1

This question already has an answer here:

I want to statically initialize a map<string, pair<some_enum, string> >. Let's say a map from employee id to job title (enum) + name.

I would love for it to look like this:

map<string, pair<some_enum, string> > = {
  { "1234a", { BOSS, "Alice" }},
  { "5678b", { SLAVE, "Bob" }},
  { "1111b", { IT_GUY, "Cathy" }},
};

What is the best way to do this in C++?

marked as duplicate by ecatmur, Eugene Podskal, Mooing Duck, Praetorian c++ Aug 22 '14 at 18:23

This question has been asked before and already has an answer. If those answers do not fully address your question, please ask a new question.

  • 5
    The best way is how you have it. I also like how you have it sorted by job title. – chris Aug 22 '14 at 18:07
  • 6
    Works for me. What seem to be the problem? – Igor Tandetnik Aug 22 '14 at 18:08
  • 1
    This should work if you use a compiler compatible with C++11 standard. – dasblinkenlight Aug 22 '14 at 18:10
6

In C++11, what you have works fine (assuming you add an identifier name to the variable declaration).

In versions prior, one approach would be to have a free function that builds the map:

typedef std::map<std::string, std::pair<some_enum, std::string> > map_type;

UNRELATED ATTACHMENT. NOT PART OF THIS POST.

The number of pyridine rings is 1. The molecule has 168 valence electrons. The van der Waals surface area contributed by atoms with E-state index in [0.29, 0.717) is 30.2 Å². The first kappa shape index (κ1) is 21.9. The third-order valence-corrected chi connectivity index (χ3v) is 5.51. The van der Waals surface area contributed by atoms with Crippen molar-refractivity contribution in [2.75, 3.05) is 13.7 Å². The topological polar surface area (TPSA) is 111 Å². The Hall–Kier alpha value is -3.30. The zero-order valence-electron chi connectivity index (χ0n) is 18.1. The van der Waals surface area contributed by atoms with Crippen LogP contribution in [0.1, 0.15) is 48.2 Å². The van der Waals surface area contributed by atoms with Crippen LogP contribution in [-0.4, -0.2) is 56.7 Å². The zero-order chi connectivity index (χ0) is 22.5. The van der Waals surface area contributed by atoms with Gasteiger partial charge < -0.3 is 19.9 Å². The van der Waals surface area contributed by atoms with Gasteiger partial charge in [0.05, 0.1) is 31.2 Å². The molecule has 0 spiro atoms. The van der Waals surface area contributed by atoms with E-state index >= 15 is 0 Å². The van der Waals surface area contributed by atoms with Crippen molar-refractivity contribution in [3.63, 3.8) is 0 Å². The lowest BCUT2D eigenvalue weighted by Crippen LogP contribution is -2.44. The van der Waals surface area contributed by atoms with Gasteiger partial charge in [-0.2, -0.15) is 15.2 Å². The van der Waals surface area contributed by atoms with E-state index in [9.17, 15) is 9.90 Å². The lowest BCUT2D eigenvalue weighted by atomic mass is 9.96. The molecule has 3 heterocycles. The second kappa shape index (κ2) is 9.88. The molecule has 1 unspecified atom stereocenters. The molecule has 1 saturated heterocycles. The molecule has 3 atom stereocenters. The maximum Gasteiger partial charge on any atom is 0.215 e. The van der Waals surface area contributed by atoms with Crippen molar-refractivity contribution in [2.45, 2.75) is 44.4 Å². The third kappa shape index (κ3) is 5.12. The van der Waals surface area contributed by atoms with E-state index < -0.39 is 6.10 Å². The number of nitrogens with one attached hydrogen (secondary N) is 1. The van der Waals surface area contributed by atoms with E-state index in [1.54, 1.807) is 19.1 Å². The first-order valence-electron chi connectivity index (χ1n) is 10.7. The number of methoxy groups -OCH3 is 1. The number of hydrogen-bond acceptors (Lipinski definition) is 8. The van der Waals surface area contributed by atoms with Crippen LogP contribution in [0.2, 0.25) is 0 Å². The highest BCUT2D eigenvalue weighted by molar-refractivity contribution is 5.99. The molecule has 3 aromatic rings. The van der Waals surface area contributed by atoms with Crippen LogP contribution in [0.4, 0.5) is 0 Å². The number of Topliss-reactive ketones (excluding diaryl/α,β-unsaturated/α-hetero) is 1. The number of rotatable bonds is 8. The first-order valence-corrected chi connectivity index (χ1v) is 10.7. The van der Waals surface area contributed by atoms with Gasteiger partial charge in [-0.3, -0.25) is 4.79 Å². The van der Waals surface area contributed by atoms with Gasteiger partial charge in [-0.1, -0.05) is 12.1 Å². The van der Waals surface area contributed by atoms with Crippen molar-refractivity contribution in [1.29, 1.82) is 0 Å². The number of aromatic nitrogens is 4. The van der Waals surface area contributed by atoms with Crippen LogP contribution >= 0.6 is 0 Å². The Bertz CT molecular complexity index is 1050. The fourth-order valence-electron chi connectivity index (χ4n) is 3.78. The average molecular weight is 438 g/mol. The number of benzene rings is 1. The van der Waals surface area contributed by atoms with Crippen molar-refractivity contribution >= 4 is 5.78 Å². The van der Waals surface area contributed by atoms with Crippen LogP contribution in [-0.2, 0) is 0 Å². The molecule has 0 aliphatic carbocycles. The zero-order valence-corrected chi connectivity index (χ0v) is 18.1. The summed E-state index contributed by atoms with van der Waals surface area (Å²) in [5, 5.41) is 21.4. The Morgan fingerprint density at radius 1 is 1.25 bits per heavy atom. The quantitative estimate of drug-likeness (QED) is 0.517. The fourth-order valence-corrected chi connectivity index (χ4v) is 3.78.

static map_type create_map()
{
    map_type map;

    map["1234a"] = std::make_pair(BOSS, "Alice");
    map["5678b"] = std::make_pair(SLAVE, "Bob");
    map["1111b"] = std::make_pair(IT_GUY, "Cathy");

    return map;
}

map_type foo = create_map();

Or you can make use of Boost.Assign:

std::map<std::string, std::pair<some_enum, std::string> > foo =
    boost::assign::map_list_of("1234a", std::make_pair(BOSS, "Alice"))
                              ("5678b", std::make_pair(SLAVE, "Bob"))
                              ("1111b", std::make_pair(IT_GUY, "Cathy"));
  • (missing brackets after make_pair) – Piotr Skotnicki Aug 22 '14 at 18:17
  • 2
    @PiotrS. They are not required; the compiler will infer the template type arguments. (That's the whole reason for std::make_pair -- if you were going to specify the template type arguments yourself you could just use the std::pair constructor directly.) – cdhowie Aug 22 '14 at 18:17
  • 1
    I meant () brackets, not <> – Piotr Skotnicki Aug 22 '14 at 18:20
  • @PiotrS. Ah, you meant parens. Good catch, I will fix that. – cdhowie Aug 22 '14 at 18:21
  • 2
    If there's one thing I've learned from SO, it's to never say brackets and expect people to know which kind you're talking about. – chris Aug 22 '14 at 18:22
6

The best way in C++11:

std::map<string, pair<some_enum, std::string>> my_map = {
  { "1234a", { BOSS, "Alice" }},
  { "5678b", { SLAVE, "Bob" }},
  { "1111b", { IT_GUY, "Cathy" }},
};

It's that easy.

It's not possible at all in standard C++03 without using external libraries like boost.

  • 1
    C++03 isn't too bad. Something like boost::whatever_map_list_of("1234a", std::make_pair(BOSS, "Alice"))("5678b", …) – chris Aug 22 '14 at 18:13
  • Hmm, I was thinking about standard C++. I'll let other talk about boost, because I don't have much experience with it. – cubuspl42 Aug 22 '14 at 18:15

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